Why In The World Would I Ever Make A Cracker?
About two years ago I got a call from my good friend Disa in Denmark (wintercoat.dk.com). Disa and I exchange recipes – well mostly she sends me hers as she’s a very inventive and original cook. Disa said she was sending me a recipe for crackers and that I had to make them. Sure, I said. I had absolutely no intention of making crackers. Crackers are something that you buy at the store to put lovely cheese on for a snack or appetizer – sometimes with fig jam first. You can buy really nice crackers here in the States. I just thought maybe they didn’t have good crackers in Denmark or something. I wasn’t about to make them but I just told her ‘sure.’
About a week later she emailed to ask if I had made the crackers and she wanted to know what I thought about them. I had to ignore the email because I hadn’t made the crackers. Then she called. I told her that I hadn’t made the crackers and she told me that I had to. I said ‘ok’ but I had no intention of making them. I figured I could wait her out and that she’d get off the cracker kick. I was wrong. More pestering from her. Another call. She said she had made them again the night before when people were over and that they were gone in just a few minutes. I just figured that she had hungry guests – honestly I should have known better – me of little faith! Then another email. She was insistent.
Another phone call.
I didn’t know what to do other than make the darn things. My expectations were neither high nor low. I was just following instructions in order to appease a dear old friend. I printed the recipe in order to make the crackers and when I started reading it I realized that all of the measurements were in deciliters. Honest. It was so annoying. And she hadn’t even had the consideration to convert for me! I had to make the crackers AND convert to something comprehensible.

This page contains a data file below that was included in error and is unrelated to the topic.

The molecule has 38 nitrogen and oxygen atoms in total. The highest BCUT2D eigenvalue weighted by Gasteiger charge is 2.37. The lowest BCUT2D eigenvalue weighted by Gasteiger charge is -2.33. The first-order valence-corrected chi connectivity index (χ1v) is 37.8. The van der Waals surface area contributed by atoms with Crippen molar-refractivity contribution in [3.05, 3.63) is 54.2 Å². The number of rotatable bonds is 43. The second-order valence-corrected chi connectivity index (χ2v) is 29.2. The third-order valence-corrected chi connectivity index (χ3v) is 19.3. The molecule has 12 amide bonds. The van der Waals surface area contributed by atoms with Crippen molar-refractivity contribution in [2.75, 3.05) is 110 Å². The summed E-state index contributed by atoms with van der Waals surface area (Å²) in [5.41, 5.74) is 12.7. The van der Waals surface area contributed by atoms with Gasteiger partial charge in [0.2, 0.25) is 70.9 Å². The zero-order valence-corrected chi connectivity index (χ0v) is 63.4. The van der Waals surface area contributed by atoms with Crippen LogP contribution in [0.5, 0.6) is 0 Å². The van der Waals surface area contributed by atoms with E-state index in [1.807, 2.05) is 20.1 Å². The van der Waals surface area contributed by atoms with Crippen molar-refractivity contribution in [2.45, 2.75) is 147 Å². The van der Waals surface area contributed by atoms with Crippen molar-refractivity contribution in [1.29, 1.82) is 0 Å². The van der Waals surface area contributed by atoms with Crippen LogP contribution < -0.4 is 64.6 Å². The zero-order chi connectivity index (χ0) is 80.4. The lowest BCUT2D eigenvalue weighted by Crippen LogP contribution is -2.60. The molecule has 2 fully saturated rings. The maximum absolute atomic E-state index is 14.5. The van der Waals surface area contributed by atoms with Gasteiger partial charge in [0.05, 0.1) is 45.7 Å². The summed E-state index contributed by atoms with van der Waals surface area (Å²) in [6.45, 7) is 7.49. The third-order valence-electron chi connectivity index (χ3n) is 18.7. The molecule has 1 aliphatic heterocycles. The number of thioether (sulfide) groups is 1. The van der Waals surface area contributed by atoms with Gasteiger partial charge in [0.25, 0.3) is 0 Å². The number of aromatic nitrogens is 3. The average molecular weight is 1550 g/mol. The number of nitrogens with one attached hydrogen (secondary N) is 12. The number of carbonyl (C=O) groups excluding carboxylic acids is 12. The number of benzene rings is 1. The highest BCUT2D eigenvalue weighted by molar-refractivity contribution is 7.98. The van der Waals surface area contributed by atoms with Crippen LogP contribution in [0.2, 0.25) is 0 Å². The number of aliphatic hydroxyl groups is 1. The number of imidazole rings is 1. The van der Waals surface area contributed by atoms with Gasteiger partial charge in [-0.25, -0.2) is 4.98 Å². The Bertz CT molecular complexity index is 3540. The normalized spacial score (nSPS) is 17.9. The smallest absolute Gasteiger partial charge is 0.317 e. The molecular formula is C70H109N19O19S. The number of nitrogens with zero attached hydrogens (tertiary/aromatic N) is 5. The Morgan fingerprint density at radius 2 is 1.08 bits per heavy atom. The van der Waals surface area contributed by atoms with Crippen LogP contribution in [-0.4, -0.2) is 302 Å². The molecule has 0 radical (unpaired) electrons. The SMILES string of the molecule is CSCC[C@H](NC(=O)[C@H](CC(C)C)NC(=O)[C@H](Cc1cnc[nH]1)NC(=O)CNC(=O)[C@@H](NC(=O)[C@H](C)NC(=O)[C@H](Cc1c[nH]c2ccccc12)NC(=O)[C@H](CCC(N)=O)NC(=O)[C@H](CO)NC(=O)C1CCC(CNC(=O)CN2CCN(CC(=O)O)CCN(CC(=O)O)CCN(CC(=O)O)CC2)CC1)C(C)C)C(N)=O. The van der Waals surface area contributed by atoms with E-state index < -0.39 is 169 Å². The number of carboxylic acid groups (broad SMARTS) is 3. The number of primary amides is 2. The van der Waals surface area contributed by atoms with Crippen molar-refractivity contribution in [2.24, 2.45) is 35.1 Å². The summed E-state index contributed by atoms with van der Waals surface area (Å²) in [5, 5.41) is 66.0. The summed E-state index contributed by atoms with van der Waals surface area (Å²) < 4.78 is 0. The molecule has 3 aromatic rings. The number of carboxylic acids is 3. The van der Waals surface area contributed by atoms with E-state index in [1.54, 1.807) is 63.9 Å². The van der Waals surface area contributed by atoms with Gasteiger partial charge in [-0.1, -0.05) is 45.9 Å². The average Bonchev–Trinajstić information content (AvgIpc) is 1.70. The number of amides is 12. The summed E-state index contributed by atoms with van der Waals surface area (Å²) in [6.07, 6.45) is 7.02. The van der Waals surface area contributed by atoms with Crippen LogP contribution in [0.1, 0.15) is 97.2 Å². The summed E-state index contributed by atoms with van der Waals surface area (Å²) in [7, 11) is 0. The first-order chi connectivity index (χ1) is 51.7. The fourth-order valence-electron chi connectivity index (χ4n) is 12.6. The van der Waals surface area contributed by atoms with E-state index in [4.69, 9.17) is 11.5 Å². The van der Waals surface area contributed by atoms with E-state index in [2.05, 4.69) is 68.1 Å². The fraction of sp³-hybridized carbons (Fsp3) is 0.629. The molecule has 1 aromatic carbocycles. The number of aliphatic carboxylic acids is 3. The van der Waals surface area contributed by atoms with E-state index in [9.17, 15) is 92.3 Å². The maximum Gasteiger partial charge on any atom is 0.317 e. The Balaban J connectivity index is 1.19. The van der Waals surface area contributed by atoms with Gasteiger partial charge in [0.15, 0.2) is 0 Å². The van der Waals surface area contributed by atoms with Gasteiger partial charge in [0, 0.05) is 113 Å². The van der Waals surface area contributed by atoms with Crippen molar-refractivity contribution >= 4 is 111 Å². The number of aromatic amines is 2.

Annoyance aside. I was a good soldier, converted the recipe, made it, and WOW - was I ever surprised, just as you will be. These are really freaking good crackers. Better than any cracker you will ever buy in any store anywhere. You won’t regret spending the short amount of time that it takes to make them. Honest. These will not disappoint and they will be gone in just a few short moments at any party they appear at – just as Disa alleged.
Knaekbrod (crisp breads) (from Disa Fink in Denmark)
I have left the original measurements in deciliters and in the parenthesis have included the American measurement.
1 dl (1/2 cup) rolled oats
1 dl (1/2 cup) sesame seeds
1 dl (1/2 cup) raw pumpkin seeds shelled
1 dl (1/2 cup) raw sunflower seeds
1 dl (1/2) cup flax seeds (any of these seeds can be partly or completely replaced by other good seeds like poppy, nigella, chia, etc)
3 ½ dl (1 ¼ cup, plus 1 Tbsp.) flour
2 tsp salt
1 tsp baking powder
2 dl (1 cup) water
1 dl (1/2 cup) oil – I used canola because I’m trying to use it up but Safflower would be fine
Directions: Preheat oven to 350° Stir everything together thoroughly in a bowl. Roll out about ¼ of the dough as thin as you can between 2 sheets of parchment paper. A silpat mat would probably work as well. Try to roll it into a square-ish shape – super super super thin. If these crackers aren’t super thin they won’t be good. Remove the top piece of parchment. Using a pizza wheel score the dough, all the way through, into squares. I make my square about wheat-thin size or maybe a bit bigger.
Place the scored dough on the parchment, onto a baking sheet. Put the baking sheet into the pre-heated oven and bake for 15-20 minutes until golden brown. It takes just a second for the crackers to go from not quite done to burnt - so keep a watchful eye.
One of my favorite things about these crackers is the delicate taste and texture of the roasted pumpkin seeds as they pop in my mouth. These crackers will be devoured in a very short period of time. Be forewarned.
*To print or email this recipe, please click on the print or email icon on the bottom left side of the page.